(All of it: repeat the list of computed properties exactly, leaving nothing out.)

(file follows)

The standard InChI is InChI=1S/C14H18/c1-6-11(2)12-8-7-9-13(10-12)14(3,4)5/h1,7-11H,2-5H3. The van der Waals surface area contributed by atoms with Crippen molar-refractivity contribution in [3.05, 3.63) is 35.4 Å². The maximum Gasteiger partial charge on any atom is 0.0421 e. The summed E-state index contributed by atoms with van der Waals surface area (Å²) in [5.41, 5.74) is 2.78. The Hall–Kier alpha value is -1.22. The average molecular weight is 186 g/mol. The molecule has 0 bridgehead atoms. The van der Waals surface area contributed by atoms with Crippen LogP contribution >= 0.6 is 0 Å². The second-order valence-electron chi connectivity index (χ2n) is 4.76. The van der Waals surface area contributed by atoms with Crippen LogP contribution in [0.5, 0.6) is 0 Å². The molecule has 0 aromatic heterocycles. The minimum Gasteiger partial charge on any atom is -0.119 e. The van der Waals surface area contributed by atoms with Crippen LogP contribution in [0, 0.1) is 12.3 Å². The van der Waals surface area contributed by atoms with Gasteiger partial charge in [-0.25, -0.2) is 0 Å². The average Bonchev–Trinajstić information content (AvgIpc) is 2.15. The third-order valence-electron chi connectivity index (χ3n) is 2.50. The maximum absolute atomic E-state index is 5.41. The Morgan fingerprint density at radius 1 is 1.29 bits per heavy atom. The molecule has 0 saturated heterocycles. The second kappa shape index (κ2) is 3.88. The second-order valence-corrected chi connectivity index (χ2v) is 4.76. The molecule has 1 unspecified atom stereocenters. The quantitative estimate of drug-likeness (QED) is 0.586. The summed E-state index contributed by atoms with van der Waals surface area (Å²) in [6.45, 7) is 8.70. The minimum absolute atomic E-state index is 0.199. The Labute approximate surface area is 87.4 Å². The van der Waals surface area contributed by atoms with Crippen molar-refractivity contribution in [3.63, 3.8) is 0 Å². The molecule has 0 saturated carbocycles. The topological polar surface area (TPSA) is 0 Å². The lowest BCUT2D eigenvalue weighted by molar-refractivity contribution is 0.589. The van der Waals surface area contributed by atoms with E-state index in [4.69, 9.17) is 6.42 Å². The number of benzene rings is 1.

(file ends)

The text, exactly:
The standard InChI is InChI=1S/C14H18/c1-6-11(2)12-8-7-9-13(10-12)14(3,4)5/h1,7-11H,2-5H3. The van der Waals surface area contributed by atoms with Crippen molar-refractivity contribution in [3.05, 3.63) is 35.4 Å². The maximum Gasteiger partial charge on any atom is 0.0421 e. The summed E-state index contributed by atoms with van der Waals surface area (Å²) in [5.41, 5.74) is 2.78. The Hall–Kier alpha value is -1.22. The average molecular weight is 186 g/mol. The molecule has 0 bridgehead atoms. The van der Waals surface area contributed by atoms with Crippen LogP contribution >= 0.6 is 0 Å². The second-order valence-electron chi connectivity index (χ2n) is 4.76. The van der Waals surface area contributed by atoms with Crippen LogP contribution in [0.5, 0.6) is 0 Å². The molecule has 0 aromatic heterocycles. The minimum Gasteiger partial charge on any atom is -0.119 e. The van der Waals surface area contributed by atoms with Crippen LogP contribution in [0, 0.1) is 12.3 Å². The van der Waals surface area contributed by atoms with Gasteiger partial charge in [-0.25, -0.2) is 0 Å². The average Bonchev–Trinajstić information content (AvgIpc) is 2.15. The third-order valence-electron chi connectivity index (χ3n) is 2.50. The maximum absolute atomic E-state index is 5.41. The Morgan fingerprint density at radius 1 is 1.29 bits per heavy atom. The molecule has 0 saturated heterocycles. The second kappa shape index (κ2) is 3.88. The second-order valence-corrected chi connectivity index (χ2v) is 4.76. The molecule has 1 unspecified atom stereocenters. The quantitative estimate of drug-likeness (QED) is 0.586. The summed E-state index contributed by atoms with van der Waals surface area (Å²) in [6.45, 7) is 8.70. The minimum absolute atomic E-state index is 0.199. The Labute approximate surface area is 87.4 Å². The van der Waals surface area contributed by atoms with Crippen molar-refractivity contribution in [3.63, 3.8) is 0 Å². The molecule has 0 saturated carbocycles. The topological polar surface area (TPSA) is 0 Å². The lowest BCUT2D eigenvalue weighted by molar-refractivity contribution is 0.589. The van der Waals surface area contributed by atoms with E-state index in [4.69, 9.17) is 6.42 Å². The number of benzene rings is 1.